Recently, the post-release-monitoring team observed a group of three orangutan mothers and their babies who seemed to all know each other.

It is not easy being a mother to a young baby, and sometimes even an orangutan needs to socialize with others in a similar situation. The monitoring team recently stumbled upon a small group of orangutan mothers spending time together while taking care of their babies.

The mothers’ group was observed near camp. Photo: BOS-RHO / Luy / Save the Orangutan

The post-monitoring team at Lesik camp regularly monitors the orangutans that have been released into the wild after many years of rehabilitation. The team were quite surprised when they recently saw the three orangutans, Lesan, Sayang and Teresa, together with babies Ayu, Padma and Berani in an area close to their camp.

All orangutans seemed to be familiar with each other, and seemed quite relaxed. The mothers had obviously settled in their home in the forest and had gotten to know each other since their release in 2012, 2013 and 2015.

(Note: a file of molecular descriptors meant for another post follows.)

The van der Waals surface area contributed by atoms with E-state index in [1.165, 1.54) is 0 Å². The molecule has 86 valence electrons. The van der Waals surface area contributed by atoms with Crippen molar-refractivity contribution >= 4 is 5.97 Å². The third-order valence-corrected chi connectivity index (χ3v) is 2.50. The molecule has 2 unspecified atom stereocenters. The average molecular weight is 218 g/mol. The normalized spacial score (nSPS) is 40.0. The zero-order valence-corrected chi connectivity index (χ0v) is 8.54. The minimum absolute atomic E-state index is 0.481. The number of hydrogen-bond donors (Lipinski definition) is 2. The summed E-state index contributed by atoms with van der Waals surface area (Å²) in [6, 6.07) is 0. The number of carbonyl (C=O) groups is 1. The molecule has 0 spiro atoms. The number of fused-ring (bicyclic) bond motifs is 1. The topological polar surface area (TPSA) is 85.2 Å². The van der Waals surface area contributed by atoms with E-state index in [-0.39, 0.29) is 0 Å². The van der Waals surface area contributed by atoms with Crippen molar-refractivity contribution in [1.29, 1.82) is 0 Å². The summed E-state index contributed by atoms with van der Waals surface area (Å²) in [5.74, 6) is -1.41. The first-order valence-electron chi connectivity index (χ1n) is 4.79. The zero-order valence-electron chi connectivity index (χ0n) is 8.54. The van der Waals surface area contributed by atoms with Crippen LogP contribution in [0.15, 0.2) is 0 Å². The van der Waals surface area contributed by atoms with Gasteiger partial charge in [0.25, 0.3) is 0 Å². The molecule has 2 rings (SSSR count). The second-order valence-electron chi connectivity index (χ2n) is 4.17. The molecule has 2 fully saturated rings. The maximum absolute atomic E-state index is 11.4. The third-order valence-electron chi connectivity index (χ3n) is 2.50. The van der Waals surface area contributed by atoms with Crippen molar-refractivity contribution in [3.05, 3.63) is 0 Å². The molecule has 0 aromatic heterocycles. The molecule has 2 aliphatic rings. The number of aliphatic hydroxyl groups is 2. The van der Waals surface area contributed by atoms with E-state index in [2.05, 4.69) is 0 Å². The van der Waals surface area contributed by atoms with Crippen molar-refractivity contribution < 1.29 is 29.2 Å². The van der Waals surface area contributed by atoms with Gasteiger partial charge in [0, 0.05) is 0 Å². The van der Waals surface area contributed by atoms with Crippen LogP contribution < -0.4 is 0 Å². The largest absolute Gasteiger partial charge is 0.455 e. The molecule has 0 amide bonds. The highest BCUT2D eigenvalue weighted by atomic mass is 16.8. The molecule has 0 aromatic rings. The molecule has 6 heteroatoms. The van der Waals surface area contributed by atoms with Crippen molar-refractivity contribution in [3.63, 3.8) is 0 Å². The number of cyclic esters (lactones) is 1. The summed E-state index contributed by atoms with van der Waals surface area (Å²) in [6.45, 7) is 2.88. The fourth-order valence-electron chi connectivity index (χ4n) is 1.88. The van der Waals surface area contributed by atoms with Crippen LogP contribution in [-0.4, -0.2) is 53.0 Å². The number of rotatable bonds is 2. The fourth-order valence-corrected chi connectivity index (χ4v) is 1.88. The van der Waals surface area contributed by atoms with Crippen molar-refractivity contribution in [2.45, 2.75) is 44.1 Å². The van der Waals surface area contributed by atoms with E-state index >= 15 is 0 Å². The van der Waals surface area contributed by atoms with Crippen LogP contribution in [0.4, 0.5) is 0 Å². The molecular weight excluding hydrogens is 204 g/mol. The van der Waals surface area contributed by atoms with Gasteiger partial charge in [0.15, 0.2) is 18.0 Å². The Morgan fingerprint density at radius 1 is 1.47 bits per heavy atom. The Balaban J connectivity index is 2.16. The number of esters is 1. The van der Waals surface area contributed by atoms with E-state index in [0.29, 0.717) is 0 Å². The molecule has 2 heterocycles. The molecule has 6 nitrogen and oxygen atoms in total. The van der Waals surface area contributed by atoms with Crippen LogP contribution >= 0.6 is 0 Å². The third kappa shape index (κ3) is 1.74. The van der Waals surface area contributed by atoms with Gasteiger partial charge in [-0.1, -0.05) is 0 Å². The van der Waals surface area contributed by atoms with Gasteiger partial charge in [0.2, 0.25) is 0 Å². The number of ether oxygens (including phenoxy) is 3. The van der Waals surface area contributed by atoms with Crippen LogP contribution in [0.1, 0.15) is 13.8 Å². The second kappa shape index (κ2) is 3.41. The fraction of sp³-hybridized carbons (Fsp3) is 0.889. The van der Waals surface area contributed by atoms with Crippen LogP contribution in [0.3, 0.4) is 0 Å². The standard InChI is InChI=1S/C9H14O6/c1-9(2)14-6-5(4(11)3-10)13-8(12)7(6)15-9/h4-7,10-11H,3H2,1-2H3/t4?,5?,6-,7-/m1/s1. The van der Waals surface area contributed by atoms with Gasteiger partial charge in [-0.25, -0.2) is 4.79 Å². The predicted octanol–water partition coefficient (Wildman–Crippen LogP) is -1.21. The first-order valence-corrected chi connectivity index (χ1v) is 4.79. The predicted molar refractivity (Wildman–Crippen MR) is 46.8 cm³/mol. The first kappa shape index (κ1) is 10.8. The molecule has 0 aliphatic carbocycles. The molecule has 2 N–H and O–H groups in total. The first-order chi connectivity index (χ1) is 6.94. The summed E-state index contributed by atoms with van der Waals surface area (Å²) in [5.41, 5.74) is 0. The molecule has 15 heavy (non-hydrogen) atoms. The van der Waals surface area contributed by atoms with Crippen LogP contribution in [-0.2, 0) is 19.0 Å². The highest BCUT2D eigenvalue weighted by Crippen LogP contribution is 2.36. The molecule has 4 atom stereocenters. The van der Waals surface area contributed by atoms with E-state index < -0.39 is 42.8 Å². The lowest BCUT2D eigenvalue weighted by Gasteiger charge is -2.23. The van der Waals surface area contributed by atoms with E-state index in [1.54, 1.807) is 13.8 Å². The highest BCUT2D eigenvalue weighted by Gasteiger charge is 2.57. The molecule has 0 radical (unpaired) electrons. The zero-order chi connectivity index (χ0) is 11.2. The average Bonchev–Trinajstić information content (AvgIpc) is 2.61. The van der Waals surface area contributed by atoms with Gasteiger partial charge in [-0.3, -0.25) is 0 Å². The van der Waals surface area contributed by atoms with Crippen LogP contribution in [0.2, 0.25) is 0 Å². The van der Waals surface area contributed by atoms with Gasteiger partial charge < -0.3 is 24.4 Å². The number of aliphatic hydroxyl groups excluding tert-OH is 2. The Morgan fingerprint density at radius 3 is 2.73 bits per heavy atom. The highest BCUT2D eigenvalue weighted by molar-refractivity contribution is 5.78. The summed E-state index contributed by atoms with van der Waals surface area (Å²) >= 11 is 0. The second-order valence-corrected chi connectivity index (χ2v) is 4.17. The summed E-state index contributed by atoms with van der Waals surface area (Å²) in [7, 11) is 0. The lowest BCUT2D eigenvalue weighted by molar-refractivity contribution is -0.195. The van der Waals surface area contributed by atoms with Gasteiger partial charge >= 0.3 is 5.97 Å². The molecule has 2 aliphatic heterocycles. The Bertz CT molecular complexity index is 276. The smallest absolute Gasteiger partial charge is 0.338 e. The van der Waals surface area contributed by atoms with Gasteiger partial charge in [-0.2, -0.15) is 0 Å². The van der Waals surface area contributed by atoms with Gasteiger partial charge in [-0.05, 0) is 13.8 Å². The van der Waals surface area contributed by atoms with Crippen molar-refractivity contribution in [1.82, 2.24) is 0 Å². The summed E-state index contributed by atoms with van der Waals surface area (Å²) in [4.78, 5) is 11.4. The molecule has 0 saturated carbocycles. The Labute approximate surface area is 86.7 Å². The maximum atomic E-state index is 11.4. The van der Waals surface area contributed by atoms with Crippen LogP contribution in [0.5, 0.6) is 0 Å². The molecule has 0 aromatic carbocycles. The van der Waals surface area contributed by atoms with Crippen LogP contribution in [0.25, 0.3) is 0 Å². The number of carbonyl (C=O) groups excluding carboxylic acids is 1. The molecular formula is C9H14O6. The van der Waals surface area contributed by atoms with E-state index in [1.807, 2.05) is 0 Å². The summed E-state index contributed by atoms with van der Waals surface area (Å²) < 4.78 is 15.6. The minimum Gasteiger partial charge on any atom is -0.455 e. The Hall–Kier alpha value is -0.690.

The monitoring team noticed, among other things, how Teresa let her little son Berani run around – as long as she could keep an eye on him. Berani eagerly climbed up a tree to get a glimpse of the view.

Little Padma, who is the youngest of the babies, was less adventurous. She preferred staying in her mother’s safe arms than climbing up the tree after Berani.

Little Berani climbed up to the top of a tree. Photo: BOS-RHO, Luy / Save the Orangutan

After the monitoring team had been observing the small group for a while, the orangutans decided to move along and explore other parts of the forest.

All three babies are born as wild orangutans to successfully rehabilitated orangutans.